High sea level discovery A breakthrough study of fluctuations in sea levels the last time Earth was between ice ages, as it is now, shows that oceans rose some three metres in only decades due to collapsing ice sheets. The findings suggest that such a scenario — which would redraw coastlines worldwide and unleash colossal human misery — is "now a distinct possibility within the next 100 years," said lead researcher Paul Blanchon, a geoscientist at Mexico's National University. The study was published by the science journal Nature.

Rising ocean water marks are seen by many scientists as the most serious likely consequence of global warming. The UN Intergovernmental Panel on Climate Change (IPCC) predicted in 2007 that sea levels will rise by up to 59 centimetres before 2100 due simply to the expansion of warmer ocean waters.

This relatively modest increase is already enough to render several small island nations uninhabitable, and to disrupt the lives of tens of millions of people living in low-lying deltas, especially in Asia and Africa.

But more recent studies have sounded alarms about the potential impact of crumbling ice sheets in western Antarctica and Greenland, which together contain enough frozen water to boost average global sea levels by at least 13 metres. A rapid three-metre rise would devastate dozens of major cities around the globe, including Shanghai, Calcutta, New Orleans, Miami and Dhaka…..

A crashing wave, Atlantic ocean, "Pointe du Souffleur", cliffs at Guadeloupe. Shot by rachel_thecat, Wikimedia Commons via Flickr, under Creative Commons Attribution ShareAlike 2.0 License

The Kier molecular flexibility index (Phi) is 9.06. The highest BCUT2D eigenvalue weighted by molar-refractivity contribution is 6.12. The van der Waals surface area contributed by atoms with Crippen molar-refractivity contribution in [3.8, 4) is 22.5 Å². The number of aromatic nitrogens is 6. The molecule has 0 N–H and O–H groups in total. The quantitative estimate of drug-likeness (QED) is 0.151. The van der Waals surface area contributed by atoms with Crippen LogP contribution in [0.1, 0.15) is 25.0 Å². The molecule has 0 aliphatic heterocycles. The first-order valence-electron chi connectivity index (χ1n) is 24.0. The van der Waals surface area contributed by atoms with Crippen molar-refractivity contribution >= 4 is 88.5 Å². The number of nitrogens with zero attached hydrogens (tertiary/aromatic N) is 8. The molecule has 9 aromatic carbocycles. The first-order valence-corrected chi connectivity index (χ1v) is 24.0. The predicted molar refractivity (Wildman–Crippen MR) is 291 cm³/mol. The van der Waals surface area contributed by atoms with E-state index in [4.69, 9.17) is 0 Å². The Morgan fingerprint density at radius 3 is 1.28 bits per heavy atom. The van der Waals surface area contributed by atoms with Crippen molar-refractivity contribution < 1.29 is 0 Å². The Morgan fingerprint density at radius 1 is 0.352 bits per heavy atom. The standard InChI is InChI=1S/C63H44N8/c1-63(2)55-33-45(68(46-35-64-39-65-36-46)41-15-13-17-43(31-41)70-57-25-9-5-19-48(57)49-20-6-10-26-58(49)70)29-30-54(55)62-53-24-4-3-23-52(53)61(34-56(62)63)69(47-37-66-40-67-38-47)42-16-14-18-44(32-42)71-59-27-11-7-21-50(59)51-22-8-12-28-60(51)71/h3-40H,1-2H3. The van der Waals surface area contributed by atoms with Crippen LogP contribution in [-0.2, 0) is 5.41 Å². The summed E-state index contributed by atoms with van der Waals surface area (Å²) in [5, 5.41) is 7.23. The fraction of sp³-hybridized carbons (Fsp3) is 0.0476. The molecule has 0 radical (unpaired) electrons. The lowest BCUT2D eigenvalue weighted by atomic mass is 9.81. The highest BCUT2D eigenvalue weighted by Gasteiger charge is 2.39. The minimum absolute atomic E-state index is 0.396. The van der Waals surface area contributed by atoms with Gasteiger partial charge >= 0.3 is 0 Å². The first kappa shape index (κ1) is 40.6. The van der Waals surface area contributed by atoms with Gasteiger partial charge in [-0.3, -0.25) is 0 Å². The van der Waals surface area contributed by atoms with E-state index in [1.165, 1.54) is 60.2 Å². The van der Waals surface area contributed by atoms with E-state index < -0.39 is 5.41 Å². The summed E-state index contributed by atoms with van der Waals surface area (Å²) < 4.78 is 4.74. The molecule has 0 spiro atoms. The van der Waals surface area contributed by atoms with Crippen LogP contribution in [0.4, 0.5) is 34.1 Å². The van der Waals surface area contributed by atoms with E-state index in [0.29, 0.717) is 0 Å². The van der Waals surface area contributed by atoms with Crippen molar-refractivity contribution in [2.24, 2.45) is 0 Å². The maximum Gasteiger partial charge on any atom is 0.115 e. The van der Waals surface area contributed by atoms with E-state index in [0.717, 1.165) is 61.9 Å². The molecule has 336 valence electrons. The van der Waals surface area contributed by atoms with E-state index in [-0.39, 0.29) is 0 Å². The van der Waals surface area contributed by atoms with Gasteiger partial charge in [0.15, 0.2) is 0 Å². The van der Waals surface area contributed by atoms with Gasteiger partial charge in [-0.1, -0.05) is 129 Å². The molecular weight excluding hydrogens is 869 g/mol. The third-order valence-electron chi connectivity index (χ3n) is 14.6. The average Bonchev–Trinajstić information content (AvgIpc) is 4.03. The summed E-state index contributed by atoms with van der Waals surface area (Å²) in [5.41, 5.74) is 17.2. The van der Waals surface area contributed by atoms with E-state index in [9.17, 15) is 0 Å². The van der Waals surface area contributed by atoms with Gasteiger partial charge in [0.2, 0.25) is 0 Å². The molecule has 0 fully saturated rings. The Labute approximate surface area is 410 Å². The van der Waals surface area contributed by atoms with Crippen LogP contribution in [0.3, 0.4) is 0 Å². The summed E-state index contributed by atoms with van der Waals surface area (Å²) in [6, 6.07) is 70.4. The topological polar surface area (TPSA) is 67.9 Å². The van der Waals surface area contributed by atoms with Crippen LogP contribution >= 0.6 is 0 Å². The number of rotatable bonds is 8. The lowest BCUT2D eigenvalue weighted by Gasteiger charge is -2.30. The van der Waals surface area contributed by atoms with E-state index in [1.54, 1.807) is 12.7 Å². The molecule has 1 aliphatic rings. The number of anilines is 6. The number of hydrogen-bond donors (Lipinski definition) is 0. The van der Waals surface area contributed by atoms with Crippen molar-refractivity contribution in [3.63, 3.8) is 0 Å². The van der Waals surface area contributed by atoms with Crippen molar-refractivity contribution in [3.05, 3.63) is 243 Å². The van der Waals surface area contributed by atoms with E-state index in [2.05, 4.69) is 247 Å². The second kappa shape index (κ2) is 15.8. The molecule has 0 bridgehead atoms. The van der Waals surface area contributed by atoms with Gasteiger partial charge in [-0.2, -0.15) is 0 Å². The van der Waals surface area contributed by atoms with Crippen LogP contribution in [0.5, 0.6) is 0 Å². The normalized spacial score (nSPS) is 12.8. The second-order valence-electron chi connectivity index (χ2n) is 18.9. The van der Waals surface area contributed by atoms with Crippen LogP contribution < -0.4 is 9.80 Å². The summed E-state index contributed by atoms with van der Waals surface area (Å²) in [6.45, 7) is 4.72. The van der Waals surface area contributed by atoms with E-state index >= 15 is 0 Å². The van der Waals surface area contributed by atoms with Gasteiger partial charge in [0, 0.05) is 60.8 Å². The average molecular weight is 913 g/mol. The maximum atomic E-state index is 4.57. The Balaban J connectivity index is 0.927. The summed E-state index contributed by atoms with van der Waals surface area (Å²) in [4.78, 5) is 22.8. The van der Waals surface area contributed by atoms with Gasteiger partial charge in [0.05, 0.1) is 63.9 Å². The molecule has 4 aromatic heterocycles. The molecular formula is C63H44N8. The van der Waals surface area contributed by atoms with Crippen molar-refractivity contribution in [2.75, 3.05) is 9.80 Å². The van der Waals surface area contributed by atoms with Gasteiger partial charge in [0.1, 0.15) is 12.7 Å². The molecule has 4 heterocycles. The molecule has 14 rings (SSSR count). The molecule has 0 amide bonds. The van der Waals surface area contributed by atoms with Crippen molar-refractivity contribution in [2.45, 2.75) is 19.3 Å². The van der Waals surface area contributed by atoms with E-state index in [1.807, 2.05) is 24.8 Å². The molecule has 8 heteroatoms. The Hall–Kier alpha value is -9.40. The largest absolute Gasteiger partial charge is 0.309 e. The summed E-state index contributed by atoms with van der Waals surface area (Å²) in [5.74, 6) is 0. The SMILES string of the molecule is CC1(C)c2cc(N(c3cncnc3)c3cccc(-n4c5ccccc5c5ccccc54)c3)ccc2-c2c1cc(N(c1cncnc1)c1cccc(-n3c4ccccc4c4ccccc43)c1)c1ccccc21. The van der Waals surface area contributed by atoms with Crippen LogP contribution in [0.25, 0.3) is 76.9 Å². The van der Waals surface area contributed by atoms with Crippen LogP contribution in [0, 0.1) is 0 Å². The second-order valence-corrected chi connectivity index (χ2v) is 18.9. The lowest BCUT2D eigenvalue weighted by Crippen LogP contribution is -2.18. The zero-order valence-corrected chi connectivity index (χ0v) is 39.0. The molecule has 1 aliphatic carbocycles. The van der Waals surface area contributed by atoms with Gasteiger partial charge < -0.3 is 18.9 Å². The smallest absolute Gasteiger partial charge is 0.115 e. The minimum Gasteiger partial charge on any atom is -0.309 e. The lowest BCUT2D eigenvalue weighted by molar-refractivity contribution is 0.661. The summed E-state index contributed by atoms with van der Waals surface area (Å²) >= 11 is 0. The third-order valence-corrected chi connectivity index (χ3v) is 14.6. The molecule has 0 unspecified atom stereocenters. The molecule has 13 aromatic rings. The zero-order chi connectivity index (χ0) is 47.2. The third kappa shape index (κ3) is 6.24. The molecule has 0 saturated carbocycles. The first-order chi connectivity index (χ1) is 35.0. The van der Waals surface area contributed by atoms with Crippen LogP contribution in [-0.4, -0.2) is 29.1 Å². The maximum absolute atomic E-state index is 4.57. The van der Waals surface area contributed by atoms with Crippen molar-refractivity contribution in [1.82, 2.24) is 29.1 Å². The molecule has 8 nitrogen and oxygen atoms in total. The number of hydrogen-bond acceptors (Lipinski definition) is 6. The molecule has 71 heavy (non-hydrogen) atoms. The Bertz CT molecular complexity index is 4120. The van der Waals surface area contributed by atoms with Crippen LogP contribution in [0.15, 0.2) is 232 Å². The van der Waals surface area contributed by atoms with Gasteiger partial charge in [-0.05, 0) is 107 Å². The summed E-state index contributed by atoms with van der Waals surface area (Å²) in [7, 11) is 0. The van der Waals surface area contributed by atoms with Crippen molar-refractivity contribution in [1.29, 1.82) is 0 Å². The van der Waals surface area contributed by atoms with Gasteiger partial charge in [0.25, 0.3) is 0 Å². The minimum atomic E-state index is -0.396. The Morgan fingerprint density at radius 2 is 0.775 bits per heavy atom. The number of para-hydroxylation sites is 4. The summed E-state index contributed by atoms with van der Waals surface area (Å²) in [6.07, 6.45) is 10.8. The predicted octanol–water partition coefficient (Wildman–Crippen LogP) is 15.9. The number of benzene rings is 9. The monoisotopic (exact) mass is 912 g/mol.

Saturday, April 25, 2009

Beautiful one year, flooded the next

Marian Wilkinson in the Bombala Times (Australia): The top government scientist advising on how to adapt the nation to climate change warns that Australia will be forced to abandon some coastal communities in a "planned retreat" because of rising sea levels caused by global warming.

Andrew Ash, who leads the CSIRO's Climate Adaptation Flagship program, told the Herald that while some vulnerable coastal places could be protected by sea walls and levees, "there are going to be areas where that is not physically possible or it's not cost-effective to introduce any engineering solution and planned retreat becomes the only option".

Warning that climate change was accelerating much more quickly than predicted, Dr Ash said state and local governments needed urgently to identify coastal land unsuitable for new residential development because rising sea levels and more frequent big storms would flood them with seawater.

Federal and state governments would also need to rule out putting costly new infrastructure such as airport runways and bridges in vulnerable low-lying coastal areas. "They need to be thinking now about what areas are vulnerable and what areas are likely to be unsuitable in the longer term for new residential developments because local governments are concerned about future liabilities," Dr Ash said.

Scientists at Sydney University have previously identified vulnerable areas in NSW, including Narrabeen, Dee Why and Curl Curl on Sydney's northern beaches. Batemans Bay to the south and parts of Byron Bay in the north are also seen as particularly vulnerable….

This mid bay barrier in Narrabeen, a suburb of Sydney (Australia), has blocked what used to be a bay to form a lagoon. Shot by Stephen Codrington, Wikimedia Commons, under Creative Commons Attribution 2.5 License